*This LOQ in solvent standards corresponds to approximately 0.6 mg/kg in finished beverage because of 10 fold of concentration in sample preparation.
Relative standard deviation in peak area in replicate measurement of BVO. Table 3. Relative standard deviation in peak area in replicate measurement of BVO (n=4).

Figure 4 shows the XIC of a blank solvent sample and five soft drink samples. The soft drinks were products from major brands. Samples B, C, and E have BVO in their label claims, whereas samples A and D do not. Table 4 shows the analysis results for these five soft drinks and the recovery study results on spiked soft drink samples. The calibration curve from the solvent standards was used in the analysis and the recovery study. No BVO was detected in samples A and D, which is in agreement with their label claims. Samples B, C, and E contained 4.1 to 6.5 ppm BVO, which is within the U.S. FDA limit for finished beverages. The relative error in the duplicated measurement was <1.6% for the three samples that contained BVO. Sample D was used as a blank sample, into which BVO was spiked at 3 ppm and 30 ppm for recovery study. Recoveries of 105% and 82% were obtained at 3 ppm and 30 ppm, respectively.

XIC of a solvent blank and five soft drink samples. Figure 4. XIC of a solvent blank and five soft drink samples.
Analysis results for five soft drinks and the recovery study results on spiked soft drink samples. Table 4. Analysis results for five soft drinks and the recovery study results on spiked soft drink samples.
*Sample F is Sample D spiked with BVO at 3 ppm level; Sample G is Sample D spiked with BVO at 30 ppm level.

Conclusion

Convergence Chromatography (CC) coupled with mass spectrometry enables a rapid, simple, and direct analysis of BVO in beverages. Unlike the GC-MS method, there is no derivatization in this UPC2/MS method. After a simple liquid-liquid extract, BVO can be analyzed directly by UPC2/MS. The chromatographic run time is 9 min, which is at least five times faster than the GC-MS method. The UPC2/MS method shows good accuracy and precision in the analysis of BVOs. It can potentially be used in food testing labs for routine BVO determination. For countries where BVO is banned for food additives, this method could be used for screening of BVO existence in beverages.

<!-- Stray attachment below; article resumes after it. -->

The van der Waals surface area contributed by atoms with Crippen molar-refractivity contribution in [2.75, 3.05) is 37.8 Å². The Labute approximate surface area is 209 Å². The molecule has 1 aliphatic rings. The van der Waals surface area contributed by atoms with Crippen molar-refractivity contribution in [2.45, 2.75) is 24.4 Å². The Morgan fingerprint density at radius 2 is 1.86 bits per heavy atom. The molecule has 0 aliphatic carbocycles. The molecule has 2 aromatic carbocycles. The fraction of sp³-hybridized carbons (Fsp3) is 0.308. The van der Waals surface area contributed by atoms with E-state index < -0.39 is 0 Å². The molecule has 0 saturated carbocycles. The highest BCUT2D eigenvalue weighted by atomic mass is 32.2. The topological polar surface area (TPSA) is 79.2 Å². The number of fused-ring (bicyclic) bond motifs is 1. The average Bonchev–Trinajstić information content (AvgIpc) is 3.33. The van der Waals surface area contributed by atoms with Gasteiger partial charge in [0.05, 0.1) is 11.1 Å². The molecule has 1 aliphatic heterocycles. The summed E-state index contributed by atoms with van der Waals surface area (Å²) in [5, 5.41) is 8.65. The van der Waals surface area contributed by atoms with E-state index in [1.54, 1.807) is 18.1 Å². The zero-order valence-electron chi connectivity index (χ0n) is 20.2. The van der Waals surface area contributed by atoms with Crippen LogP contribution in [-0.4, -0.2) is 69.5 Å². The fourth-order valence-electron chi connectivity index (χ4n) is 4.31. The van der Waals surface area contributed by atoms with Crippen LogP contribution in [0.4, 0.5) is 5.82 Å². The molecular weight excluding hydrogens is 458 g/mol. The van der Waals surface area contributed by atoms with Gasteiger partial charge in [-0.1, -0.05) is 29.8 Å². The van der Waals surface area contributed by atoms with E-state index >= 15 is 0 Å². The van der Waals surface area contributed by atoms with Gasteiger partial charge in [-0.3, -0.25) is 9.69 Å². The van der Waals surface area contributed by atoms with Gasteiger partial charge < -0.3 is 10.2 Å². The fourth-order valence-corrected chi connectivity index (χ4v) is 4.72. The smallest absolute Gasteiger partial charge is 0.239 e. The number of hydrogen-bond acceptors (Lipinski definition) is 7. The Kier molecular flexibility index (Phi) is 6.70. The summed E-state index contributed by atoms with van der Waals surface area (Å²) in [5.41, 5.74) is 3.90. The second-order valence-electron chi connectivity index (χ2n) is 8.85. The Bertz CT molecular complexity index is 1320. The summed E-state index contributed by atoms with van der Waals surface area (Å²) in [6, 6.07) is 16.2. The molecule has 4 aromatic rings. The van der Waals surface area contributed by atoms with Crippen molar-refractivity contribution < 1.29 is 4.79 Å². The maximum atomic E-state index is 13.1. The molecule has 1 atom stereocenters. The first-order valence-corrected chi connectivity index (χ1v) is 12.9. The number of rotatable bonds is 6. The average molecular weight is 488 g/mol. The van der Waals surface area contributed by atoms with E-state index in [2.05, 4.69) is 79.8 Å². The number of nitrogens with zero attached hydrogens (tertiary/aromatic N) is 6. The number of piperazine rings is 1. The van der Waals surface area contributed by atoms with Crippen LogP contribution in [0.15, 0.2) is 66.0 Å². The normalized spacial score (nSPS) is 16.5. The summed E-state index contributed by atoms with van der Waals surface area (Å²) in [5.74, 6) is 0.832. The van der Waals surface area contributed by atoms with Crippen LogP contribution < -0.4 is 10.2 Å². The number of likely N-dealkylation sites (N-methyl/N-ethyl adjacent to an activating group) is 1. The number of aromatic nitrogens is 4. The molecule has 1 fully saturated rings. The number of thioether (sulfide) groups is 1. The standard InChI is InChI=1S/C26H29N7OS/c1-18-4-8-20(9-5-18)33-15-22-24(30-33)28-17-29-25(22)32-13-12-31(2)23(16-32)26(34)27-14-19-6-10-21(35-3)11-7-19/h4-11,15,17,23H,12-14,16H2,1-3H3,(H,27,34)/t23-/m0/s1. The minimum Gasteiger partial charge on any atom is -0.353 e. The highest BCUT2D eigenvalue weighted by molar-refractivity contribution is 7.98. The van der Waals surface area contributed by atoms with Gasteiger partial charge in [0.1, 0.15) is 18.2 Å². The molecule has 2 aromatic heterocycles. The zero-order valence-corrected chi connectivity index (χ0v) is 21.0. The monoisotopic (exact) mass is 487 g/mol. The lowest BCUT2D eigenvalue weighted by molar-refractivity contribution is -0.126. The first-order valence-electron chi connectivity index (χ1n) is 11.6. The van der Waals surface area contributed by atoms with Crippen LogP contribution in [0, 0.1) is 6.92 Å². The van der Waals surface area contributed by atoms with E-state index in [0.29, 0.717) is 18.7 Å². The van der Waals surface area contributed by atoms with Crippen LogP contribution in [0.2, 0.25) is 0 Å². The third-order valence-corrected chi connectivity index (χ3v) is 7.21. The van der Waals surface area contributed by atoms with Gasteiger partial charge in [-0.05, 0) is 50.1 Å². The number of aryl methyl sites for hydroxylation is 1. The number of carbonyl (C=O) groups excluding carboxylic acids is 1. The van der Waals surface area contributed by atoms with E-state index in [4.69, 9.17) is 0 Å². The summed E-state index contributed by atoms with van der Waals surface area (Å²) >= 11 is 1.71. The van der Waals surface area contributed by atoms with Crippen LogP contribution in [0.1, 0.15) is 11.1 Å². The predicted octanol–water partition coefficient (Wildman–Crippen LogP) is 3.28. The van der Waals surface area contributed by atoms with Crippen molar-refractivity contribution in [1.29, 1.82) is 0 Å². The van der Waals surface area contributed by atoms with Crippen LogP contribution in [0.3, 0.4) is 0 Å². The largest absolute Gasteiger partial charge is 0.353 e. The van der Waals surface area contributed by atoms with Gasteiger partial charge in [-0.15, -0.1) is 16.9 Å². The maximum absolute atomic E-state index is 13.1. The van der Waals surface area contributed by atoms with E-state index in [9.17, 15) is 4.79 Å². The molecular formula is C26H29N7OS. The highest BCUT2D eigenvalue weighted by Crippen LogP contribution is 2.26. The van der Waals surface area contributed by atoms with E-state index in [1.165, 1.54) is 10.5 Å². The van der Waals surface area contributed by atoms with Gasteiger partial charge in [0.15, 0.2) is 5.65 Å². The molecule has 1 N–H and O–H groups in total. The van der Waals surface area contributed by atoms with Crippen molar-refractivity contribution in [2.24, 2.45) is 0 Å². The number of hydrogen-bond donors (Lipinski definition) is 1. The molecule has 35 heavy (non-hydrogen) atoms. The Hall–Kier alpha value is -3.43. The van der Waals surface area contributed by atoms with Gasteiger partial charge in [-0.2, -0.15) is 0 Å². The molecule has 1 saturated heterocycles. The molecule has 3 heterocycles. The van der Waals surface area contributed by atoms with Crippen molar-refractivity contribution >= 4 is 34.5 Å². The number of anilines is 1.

References

  1. Chanamai R, McClements DJ. Impact of weighting agents and sucrose on gravitational separation of beverage emulsions. J Agric. Food Chemistry. 2000, 48(11): 5561-5565.
  2. Bendig P, Maier L, Vetter W. Brominated vegetable oil in soft drinks - an underrated source of human organobromine intake. Food Chemistry 2012, 133: 678-682.
  3. Bendig P, Maier L, Lehnert K, Knapp H, Vetter W. Mass spectra of methyl esters of brominated fatty acids and their presence in soft drinks and cocktail syrups. Rapid Commun. Mass Spectrom. 2013, 27:1083-1089.
  4. Grand-Guillaume Perrenoud A, Veuthey JL, Guillarme D. Comparison of ultra-high performance supercritical fluid chromatography and ultra-high performance liquid chromatography for the analysis of pharmaceutical compounds. J Chromatogra A. 2012, 1266:158-67.
  5. Please see website: www.waters.com/upc2 for a complete list of UPC2 applications.
  6. Yang J and Isaac G. Characterization of Triacylglycerols in Edible Oils Using the ACQUITY UPC2 System and Mass Spectrometry. Waters Technology Brief No. 720004809en, October, 2013.
  7. Zhou Q, Gao B, Zhang X, Xu Y, Shi H, Yu L. Chemical profiling of triacylglycerols and diacylglycerols in cow milk fat by ultra-performance convergence chromatography combined with a quadrupole time-of-flight mass spectrometry. Food Chemistry. 2014 Jan; 143:199-204.

720005079, June 2014